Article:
LEARN TO OPERATE A POWER STATION AT THE NNPTC IN SOUTH CAROLINA
The Navy currently operates 98 nuclear power plants, including submarines, aircraft carriers, and training ships. It’s a major responsibility on multiple levels and understanding how to operate these plants comes down to education. Thankfully, the Naval Nuclear Power Training Command (NNPTC) exists for this purpose. Developing some of the brightest Sailors manning the fleet, NNPTC helps forge a warfighter that is both combat-ready and capable of operating nuclear power stations safely. Now, alliances involving the U.S. is even helping provide such education to our allies.
The History of NNPTC Goose Creek
In 1955, the training for Fleet Operators began in Idaho Falls, Idaho, and West Milton, New York. The first formal Nuclear Power School, which would become the NNPTC we know today, was established in New London, Connecticut a year later.
Subsequent locations included Bainbridge, Maryland; Mare Island, California; Orlando, Florida; and it would finally reside in its current location in Charleston, South Carolina in 1996. However, it was back in 1993, when Nuclear Field A School and Nuclear Power School merged to formally create Naval Nuclear Power Training Command.
The NNPTC history continues to unfold as more and more nuclear capabilities are introduced. Thankfully, rigorous training is available not only to help the U.S. maintain war readiness but empower Sailors to operate using nuclear power safely.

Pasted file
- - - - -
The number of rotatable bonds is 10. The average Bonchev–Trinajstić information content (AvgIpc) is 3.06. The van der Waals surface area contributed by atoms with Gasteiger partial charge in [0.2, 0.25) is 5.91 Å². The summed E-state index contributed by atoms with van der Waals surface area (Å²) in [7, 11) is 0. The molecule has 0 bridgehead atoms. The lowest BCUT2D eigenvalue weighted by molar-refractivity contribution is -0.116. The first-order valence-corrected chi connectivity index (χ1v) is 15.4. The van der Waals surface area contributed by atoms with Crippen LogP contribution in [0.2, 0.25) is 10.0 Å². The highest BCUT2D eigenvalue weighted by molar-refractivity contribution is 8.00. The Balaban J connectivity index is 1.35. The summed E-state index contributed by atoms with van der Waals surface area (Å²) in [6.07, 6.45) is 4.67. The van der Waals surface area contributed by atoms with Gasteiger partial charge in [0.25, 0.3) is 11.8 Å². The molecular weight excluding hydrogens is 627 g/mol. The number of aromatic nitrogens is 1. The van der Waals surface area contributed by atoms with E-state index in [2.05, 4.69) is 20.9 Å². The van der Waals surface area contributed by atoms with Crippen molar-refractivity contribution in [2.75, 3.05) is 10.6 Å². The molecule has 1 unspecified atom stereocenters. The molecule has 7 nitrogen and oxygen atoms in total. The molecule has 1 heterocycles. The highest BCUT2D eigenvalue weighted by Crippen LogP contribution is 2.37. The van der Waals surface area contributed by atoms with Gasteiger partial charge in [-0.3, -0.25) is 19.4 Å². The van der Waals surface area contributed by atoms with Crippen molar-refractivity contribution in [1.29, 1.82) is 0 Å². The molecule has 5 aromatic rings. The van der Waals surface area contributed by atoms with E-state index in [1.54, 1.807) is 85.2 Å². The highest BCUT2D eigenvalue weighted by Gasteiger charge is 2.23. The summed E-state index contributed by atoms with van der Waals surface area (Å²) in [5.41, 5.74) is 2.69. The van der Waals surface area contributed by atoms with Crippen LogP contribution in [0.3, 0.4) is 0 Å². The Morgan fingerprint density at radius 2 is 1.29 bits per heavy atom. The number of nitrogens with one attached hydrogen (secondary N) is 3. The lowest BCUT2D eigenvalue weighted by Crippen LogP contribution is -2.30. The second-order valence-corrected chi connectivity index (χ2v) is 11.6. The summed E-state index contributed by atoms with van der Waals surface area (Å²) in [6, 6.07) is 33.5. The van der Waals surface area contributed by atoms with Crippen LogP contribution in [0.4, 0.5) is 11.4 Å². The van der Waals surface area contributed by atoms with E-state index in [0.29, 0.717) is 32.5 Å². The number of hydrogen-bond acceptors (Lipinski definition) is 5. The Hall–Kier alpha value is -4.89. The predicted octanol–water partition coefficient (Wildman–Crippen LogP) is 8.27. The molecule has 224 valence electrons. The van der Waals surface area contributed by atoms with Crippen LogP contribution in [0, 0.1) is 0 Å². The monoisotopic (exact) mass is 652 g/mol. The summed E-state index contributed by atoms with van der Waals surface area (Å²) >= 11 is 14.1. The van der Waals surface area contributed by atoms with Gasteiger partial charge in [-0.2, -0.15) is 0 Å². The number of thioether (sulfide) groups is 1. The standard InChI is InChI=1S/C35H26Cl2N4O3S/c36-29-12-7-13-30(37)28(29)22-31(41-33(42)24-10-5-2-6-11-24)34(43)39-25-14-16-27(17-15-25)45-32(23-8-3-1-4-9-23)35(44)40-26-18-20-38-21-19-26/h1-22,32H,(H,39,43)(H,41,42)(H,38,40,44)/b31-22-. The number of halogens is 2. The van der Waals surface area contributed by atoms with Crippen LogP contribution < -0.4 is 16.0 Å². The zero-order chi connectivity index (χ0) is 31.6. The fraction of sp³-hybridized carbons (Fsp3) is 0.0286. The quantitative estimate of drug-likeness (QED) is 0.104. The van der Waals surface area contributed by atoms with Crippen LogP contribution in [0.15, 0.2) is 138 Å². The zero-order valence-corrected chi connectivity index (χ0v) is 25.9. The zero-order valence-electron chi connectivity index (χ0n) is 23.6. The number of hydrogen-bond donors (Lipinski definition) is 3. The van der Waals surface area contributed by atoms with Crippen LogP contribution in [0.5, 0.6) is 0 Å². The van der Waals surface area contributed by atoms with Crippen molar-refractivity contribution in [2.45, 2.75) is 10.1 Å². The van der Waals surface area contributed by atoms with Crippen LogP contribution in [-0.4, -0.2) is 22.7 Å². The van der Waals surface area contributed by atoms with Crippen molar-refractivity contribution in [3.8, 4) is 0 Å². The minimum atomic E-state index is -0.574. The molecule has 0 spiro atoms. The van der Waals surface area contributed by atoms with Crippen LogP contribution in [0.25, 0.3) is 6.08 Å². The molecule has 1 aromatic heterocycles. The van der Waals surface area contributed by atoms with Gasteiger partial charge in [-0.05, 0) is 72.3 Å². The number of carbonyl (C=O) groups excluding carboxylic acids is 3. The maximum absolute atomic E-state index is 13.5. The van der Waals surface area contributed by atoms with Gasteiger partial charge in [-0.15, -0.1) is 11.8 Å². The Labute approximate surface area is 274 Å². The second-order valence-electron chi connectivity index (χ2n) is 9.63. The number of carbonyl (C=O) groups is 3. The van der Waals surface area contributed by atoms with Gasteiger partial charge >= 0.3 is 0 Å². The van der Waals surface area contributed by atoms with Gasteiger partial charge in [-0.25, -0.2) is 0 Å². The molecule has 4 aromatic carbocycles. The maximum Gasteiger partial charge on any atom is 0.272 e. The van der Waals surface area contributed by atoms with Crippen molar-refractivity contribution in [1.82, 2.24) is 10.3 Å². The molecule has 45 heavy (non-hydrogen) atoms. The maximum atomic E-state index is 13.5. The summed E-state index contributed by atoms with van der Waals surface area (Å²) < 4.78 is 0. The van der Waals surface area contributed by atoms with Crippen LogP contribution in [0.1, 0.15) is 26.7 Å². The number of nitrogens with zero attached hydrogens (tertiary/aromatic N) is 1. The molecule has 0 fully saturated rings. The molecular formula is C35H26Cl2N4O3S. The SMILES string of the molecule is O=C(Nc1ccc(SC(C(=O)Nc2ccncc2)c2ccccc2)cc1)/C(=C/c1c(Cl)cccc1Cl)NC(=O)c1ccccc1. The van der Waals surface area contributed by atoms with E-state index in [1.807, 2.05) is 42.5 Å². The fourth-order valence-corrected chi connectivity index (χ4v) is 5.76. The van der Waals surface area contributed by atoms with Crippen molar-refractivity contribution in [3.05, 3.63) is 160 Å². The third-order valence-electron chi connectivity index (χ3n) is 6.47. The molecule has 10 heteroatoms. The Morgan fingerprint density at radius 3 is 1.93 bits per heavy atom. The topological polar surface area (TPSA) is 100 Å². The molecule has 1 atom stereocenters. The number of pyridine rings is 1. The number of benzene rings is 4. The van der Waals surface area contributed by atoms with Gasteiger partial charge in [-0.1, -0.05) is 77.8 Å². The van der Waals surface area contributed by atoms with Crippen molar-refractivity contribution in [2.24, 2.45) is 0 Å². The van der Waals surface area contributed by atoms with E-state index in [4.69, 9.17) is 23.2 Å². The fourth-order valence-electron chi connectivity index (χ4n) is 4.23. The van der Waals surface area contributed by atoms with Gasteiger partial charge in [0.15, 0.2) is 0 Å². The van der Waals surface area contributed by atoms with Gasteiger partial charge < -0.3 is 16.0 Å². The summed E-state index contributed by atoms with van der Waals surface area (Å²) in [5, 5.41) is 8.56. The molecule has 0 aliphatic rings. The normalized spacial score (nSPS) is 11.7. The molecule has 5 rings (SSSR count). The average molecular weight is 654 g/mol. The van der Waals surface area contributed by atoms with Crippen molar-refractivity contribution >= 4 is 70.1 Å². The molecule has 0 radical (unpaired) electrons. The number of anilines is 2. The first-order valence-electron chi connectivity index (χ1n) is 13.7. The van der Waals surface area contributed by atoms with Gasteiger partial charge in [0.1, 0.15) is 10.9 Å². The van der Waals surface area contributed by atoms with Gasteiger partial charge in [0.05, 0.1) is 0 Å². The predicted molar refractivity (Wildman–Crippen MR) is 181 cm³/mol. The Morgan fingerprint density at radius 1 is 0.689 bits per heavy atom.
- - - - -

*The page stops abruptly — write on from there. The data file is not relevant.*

Does Navy Nuclear Power School Count as a Professional School?
The Nuclear Power School is a U.S. Navy technical school that trains enlisted Sailors, Officers, and civilians for operating and maintaining nuclear power plants on surface ships and submarines.
It is at the Navy Nuclear Power School where part of America's vital training pipeline for U.S. Navy Nuclear Operators is held. Those stationed at Naval Nuclear Power Training Command attending the courses will earn a certification at one of the Navy's Nuclear Power Training Units (NPTU), such as NPTU Charleston.
How Difficult Is Navy Nuclear Power School?
There is a reason that Naval bonuses for those in the nuclear program earn even more than Sailors in other pursuits. Not only is NNPS difficult, but the responsibilities that come along with them require an incredible level of knowledge, skill, and focus.
To put things in perspective, many hopefuls are going to compare the Naval Nuclear Power School vs MIT. Make no mistake about it, you’ll need an incredible level of intelligence and skill to attend. Multiple high scores on the ASVAB is a must, although, some may gain entry by combining their score with the Navy Advanced Programs Test.
Additionally, you’re likely going to need to pass the Nuclear Field Qualification Test (NFQT) and gain secret security clearance after passing a background check to be considered.
NNPTC Is Now Also Educating Our Allies
The Nuclear Power School may be in place to help American Sailors, but warfare evolves as do the needs of our country. There are global concerns and staying ready means keeping our allies ready for the mission at hand.
Such is the case as the first group of officers from the Royal Australian Navy graduated from NNPTC Goose Creek. The move came from a plan revealed in 2023 to help Aussies operate attack subs from both American and British fleets. Graduates will train in 2024 at the Navy's Nuclear Prototype Training Unit and the submarine basic officer course
The entire collaboration stems from the AUKUS alliance's goal to counter China in the West Pacific. Now, NNPTC continues to showcase progress in developing the knowledge and infrastructure for an undersea nuclear fleet that is ready worldwide to combat even our largest rivals.
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